According to the GTEx database, the GRIN1 gene was highly expressed in brain tissues compared to other tissues, suggesting that GRIN1 may play an important role in the CNS. Pranita et al. [28] found no significant risk for schizophrenia at the rs11146020 C allele. However, schizophrenic individuals in that study were being treated with antipsychotic drug therapy. Rice et al. [29] reported no association between the GRIN1 gene and schizophrenia. However, the sample size was relatively small, with only five cases in an Asian population. Georgi et al. [30] detected distribution of four single nucleotide polymorphisms and one microsatellite marker at GRIN1. They found significant associations between schizophrenia and these polymorphisms in single-marker and haplotype-based analyses. Chanasong et al. [31] found that the A allele of rs1126442 was associated with increased risk of METH-dependent psychosis in a Thai population. Leuba et al. [32] indicated that patients with Alzheimer’s disease had significantly lower NR1 subunit levels in the entorhinal cortex and the frontal cortex. Wu et al. [33] genotyped six polymorphisms of GRIN1 and GRIN2B and found that the two genes in conjunction with each other were associated with Parkinson’s disease in a Chinese population.

We defined two haplotypes (frequencies > 0.5) in the 5′ promoter region of the GRIN1 gene. Haplotype T-del-G-G-C-G-G was statistically associated with increased risk of schizophrenia. Transcription factors regulate gene expression by interacting with cis-regulatory elements. Rice et al. [29] and Begni et al. [20] found that rs11146020 (−855G/C) may change the + 1 G of the transcription factor NF-κB consensus sequence (GGGG). However, we failed to detect significantly different luciferase expression between the two haplotypes in both the HEK-293 and SK-N-SH cell lines. In fact, the non-significant effects of the two haplotypes on luciferase expression is not inconsistent with the conclusion that the GRIN1 gene is associated with schizophrenia. Because more than one transcription factor binds to cis-regulatory elements in the 5′ promoter region of the GRIN1 gene, they likely reinforce or offset each other. A genome-wide association study [2] recently showed that multiple genes involved in the glutamatergic system and the DRD2 gene in the dopamine system acted on schizophrenia, implying that the two systems do not work independently in schizophrenia. Similarly, it is reasonable to speculate that GRIN1 and other interactional genes likely affect the function of GRIN1 polymorphisms. Further studies are needed to verify this postulation.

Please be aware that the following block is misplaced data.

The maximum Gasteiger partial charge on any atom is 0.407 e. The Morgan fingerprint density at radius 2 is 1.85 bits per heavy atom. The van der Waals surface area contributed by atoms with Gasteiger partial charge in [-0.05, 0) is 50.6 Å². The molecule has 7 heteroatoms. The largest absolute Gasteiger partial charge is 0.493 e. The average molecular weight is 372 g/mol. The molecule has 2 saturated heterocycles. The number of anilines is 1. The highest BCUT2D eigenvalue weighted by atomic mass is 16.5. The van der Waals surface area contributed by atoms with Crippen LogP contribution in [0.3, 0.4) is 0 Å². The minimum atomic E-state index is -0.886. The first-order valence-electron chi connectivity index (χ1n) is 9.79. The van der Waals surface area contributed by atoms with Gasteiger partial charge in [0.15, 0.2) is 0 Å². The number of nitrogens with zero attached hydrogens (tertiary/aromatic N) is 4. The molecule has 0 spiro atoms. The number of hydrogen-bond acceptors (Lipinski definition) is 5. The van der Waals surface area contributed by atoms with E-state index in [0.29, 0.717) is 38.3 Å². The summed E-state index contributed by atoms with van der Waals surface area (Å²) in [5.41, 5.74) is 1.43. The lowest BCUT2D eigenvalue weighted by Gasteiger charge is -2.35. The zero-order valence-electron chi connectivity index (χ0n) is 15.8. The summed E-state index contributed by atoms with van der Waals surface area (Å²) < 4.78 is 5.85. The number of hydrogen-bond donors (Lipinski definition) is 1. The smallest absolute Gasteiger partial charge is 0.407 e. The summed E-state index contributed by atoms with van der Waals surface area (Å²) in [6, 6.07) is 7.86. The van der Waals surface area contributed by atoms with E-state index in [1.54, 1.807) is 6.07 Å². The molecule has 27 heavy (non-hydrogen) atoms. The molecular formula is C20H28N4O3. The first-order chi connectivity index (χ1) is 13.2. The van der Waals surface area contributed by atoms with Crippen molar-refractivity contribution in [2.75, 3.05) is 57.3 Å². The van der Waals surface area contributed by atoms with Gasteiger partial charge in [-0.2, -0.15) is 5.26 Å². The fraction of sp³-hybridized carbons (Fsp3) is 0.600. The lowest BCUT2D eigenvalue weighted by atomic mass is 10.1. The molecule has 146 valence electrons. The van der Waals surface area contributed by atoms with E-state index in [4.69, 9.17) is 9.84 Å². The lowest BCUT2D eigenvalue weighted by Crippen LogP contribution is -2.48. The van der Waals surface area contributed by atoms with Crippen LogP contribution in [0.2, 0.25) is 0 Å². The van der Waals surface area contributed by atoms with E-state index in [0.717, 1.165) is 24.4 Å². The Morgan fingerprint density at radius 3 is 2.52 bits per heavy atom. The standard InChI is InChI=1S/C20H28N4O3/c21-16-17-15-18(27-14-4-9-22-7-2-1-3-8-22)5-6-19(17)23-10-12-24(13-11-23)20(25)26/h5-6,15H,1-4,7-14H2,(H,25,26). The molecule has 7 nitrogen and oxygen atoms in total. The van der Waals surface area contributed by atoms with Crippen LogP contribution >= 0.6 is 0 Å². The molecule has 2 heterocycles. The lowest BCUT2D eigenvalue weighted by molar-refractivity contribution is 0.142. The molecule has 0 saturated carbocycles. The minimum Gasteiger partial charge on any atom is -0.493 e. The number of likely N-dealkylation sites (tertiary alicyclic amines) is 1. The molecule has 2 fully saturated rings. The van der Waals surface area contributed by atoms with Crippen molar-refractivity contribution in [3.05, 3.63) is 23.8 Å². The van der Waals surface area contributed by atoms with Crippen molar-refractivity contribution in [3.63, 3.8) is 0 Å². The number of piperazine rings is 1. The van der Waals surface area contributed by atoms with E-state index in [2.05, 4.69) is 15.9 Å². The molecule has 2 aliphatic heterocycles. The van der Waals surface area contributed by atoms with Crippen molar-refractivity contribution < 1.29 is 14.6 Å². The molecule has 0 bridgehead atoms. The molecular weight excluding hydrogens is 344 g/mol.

There were several limitations in this study. First, in addition to the seven SNPs, another polymorphism (Fig. 1), rs1003711879 (− 289--287delGCC), was also detected. Unfortunately, due to the relatively small sample size, rs1003711879 (− 289 - -287delGCC) could not be included in the genetic association study because the frequency did not reach 1%. Second, only HEK-293 and SK-N-SH cell lines were used for functional experiments, and use of additional related cell lines may provide more information.


Using Sanger DNA sequencing, we illustrated that rs11146020, rs138961287, and rs117783907 in the promoter region of the GRIN1 gene are associated with schizophrenia in a northern Chinese Han population. Haplotype T-del-G-G-C-G-G might significantly increase the risk of schizophrenia, while T-insT-T-G-C-G-C is likely not related to disease risk. However, the dual luciferase reporter assay showed that neither of the haplotypes affected luciferase expression. Future efforts will be needed to ascertain the role of GRIN1 in the etiology of schizophrenia.


95% CI: 

95% confidence interval


transcription start site


coding sequence


odds ratio


single nucleotide polymorphism



We would like to express our gratitude to Professor Hao Pang for his theoretical guidance.


This work was supported by the National Natural Science Foundation of China (No. 81601653). The funders had no role in the design of the study nor in the collection, analysis, and interpretation of data or in writing the manuscript.

Availability of data and materials

Raw data of the study will be available upon request after publication.

Authors’ contributions

YPL, XCZ, and YL designed the study. YPL performed the assay and drafted the manuscript. JXX, JFX, and XX were involved in the sample collection. MD performed statistical analysis. JY and BJW revised the manuscript. All authors read and approved the final manuscript.

Ethics approval and consent to participate

Written informed consent was obtained from all subjects and/or patient guarantors. The study was approved by the Ethics Committee of China Medical University.

Consent for publication

Not applicable.

Competing interests

The authors declare that they have no competing interests.

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Authors’ Affiliations

School of Forensic Medicine, China Medical University, No. 77 Puhe Road, Shenyang, 110,122, Shenbei New District, China